The United States Flag
For more than 200 years, the American flag has been a symbol of U.S. history and unity. On June 14, 1777, the Continental Congress, our nation’s first Congress, voted to establish an official flag for the new nation. Congress ordered the flag be made of thirteen red and white stripes and thirteen white stars on a blue background. The thirteen stripes and stars represented the thirteen colonies. The stars were placed in a circle so that no colony would be viewed as above, or better than, another. It is reported that George Washington said, “Let the thirteen stars in a circle stand as a new constellation in the heavens.”
Today, the flag still has the thirteen horizontal stripes. There are seven red stripes and six white stripes. These stripes represent the original thirteen colonies. The amount of stars has grown in number. By 1960, there were fifty stars on the flag. The fifty stars represent the fifty states of the Union.
There are many interpretations of what the colors on the flag represent. However, there is no official meaning for the colors of the flag. According to one legend, George Washington believed the stars and color blue were taken from the sky. He thought the red was chosen from the British colors, and the white stripes represented separation from the home country.
Others believe the color red represents blood shed to keep our nation free. White represents purity of our nation’s ideals. Blue represents the midnight sky or courage. No one knows for certain why the Continental Congress chose those colors. Members left no records about their color selection.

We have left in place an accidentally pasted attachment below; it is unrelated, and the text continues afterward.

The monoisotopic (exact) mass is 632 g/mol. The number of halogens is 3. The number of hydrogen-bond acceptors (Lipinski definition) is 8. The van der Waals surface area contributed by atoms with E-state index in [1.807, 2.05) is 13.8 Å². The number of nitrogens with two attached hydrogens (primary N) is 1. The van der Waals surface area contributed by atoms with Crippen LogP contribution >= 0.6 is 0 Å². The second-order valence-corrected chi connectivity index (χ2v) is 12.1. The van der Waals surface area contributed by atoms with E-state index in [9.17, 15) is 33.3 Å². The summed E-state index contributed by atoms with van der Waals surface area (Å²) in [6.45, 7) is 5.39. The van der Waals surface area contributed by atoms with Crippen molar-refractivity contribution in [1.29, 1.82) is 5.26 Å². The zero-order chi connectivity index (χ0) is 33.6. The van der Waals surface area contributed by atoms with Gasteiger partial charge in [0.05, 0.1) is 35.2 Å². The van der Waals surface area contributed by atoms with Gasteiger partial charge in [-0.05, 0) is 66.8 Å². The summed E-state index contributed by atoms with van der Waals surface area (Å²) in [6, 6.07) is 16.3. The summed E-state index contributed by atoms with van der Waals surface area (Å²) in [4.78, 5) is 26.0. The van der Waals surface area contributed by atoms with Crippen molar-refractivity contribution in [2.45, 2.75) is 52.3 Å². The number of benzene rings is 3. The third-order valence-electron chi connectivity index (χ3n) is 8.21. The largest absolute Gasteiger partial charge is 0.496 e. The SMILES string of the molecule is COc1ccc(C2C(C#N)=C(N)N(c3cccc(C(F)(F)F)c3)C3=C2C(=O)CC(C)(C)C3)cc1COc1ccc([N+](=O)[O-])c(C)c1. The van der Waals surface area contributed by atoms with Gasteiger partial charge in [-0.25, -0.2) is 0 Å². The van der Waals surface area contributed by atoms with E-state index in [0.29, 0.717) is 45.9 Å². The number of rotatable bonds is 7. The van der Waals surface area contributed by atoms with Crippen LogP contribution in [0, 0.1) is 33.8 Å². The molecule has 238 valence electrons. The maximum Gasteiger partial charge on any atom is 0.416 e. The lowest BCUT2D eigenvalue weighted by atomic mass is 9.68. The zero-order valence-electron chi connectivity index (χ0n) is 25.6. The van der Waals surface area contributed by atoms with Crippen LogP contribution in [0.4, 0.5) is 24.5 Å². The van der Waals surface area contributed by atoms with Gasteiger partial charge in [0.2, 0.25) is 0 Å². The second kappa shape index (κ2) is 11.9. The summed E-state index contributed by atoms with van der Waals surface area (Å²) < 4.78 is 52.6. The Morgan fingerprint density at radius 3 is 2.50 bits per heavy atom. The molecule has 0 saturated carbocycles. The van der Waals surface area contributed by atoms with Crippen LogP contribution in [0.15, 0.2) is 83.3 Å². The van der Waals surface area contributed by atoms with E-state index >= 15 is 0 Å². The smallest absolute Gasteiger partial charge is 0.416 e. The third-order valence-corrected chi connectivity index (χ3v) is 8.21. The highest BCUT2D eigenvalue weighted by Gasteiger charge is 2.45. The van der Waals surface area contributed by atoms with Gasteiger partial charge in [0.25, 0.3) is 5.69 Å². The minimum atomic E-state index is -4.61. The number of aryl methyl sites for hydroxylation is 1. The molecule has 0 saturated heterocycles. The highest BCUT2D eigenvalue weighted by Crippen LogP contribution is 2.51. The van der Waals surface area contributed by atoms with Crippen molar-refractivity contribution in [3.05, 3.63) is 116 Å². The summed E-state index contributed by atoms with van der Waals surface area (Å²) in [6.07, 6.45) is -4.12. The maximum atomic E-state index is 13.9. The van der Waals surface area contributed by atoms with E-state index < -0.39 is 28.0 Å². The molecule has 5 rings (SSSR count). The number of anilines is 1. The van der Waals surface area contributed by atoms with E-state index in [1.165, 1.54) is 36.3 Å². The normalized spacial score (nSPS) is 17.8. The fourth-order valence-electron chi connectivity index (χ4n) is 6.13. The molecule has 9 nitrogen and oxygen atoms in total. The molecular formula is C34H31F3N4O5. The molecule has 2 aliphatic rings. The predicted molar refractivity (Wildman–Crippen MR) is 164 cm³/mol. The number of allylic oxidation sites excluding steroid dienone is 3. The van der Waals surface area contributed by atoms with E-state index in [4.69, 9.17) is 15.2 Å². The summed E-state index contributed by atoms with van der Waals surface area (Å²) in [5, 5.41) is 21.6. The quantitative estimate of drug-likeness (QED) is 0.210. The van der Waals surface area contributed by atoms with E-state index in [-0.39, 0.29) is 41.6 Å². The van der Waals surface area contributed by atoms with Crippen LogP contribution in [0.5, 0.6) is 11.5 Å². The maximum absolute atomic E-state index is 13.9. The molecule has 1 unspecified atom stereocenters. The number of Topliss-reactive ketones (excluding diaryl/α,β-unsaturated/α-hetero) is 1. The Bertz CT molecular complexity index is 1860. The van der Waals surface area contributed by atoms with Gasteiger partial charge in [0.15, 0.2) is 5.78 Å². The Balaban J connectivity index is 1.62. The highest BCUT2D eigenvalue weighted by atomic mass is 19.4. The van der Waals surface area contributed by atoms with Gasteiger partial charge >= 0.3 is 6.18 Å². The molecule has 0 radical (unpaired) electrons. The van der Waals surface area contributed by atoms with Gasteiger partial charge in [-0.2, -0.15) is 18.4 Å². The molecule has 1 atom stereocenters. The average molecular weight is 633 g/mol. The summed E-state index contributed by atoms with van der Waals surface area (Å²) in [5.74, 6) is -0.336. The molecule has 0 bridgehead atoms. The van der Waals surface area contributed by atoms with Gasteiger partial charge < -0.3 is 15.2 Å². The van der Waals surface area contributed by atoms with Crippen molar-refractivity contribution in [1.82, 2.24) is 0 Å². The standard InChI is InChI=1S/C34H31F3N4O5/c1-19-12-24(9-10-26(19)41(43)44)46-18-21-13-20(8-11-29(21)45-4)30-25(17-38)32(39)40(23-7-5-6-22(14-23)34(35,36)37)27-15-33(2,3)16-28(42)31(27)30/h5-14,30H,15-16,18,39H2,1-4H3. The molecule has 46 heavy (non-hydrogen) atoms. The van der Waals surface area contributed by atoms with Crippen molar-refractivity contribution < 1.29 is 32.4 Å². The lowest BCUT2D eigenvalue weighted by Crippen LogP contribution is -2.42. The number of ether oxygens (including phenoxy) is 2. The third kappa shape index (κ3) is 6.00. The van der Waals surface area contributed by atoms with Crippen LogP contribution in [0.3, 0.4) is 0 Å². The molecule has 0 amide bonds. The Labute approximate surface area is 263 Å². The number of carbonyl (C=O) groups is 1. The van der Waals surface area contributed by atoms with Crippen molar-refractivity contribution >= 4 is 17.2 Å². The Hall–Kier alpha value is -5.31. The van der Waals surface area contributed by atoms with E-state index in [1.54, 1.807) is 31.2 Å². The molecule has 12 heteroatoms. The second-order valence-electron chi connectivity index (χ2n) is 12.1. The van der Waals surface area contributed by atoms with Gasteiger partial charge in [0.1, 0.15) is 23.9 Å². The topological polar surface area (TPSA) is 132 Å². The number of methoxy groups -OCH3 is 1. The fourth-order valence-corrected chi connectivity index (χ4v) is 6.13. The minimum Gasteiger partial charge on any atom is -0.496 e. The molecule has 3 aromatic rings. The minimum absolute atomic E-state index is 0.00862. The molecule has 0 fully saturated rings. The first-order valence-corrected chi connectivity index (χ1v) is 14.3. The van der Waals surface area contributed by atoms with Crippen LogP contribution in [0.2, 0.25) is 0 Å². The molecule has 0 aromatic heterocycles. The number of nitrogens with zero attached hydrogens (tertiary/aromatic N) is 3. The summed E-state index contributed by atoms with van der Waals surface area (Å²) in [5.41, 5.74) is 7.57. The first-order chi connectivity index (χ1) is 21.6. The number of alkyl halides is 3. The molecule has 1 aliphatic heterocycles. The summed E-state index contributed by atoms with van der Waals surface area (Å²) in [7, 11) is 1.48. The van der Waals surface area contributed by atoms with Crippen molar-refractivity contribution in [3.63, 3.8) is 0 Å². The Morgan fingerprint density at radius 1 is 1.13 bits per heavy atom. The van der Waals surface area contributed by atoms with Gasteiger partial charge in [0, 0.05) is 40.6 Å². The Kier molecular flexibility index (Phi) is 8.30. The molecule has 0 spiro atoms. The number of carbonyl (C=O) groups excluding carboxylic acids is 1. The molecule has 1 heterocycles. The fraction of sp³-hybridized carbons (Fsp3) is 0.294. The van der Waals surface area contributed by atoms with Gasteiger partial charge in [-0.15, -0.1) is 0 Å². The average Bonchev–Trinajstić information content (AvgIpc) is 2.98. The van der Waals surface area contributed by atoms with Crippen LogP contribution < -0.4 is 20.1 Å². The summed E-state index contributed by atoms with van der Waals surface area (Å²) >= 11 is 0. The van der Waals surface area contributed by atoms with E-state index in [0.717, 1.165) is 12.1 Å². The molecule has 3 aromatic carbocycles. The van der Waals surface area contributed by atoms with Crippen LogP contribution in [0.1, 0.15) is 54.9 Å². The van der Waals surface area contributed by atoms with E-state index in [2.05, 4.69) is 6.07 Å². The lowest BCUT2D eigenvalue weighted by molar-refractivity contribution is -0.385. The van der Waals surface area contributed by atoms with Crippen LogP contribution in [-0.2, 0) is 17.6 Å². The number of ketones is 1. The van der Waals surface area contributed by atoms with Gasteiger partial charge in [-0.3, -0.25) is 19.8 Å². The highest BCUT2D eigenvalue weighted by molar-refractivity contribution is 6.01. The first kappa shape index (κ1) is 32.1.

Throughout history, the American flag has been a symbol of inspiration for many people. It has traveled to many exciting destinations. In 1909, Robert Peary placed a flag at the North Pole. In 1963, Barry Bishop placed the flag on top of Mount Everest. On July 24, 1969, the American flag was planted in space when Neil Armstrong placed it on the moon.
In the United States, the flag flies outside post offices, libraries, and schools. It flies over the White House and the Capitol building in Washington, D.C. It flies near many government buildings. In all of the fifty states, the same United States flag is flown. Flag Day is a national celebration observed every year on June 14th to honor the flag. Many people display flags outside of their home on that day. Many towns and cities also display flags along their main streets.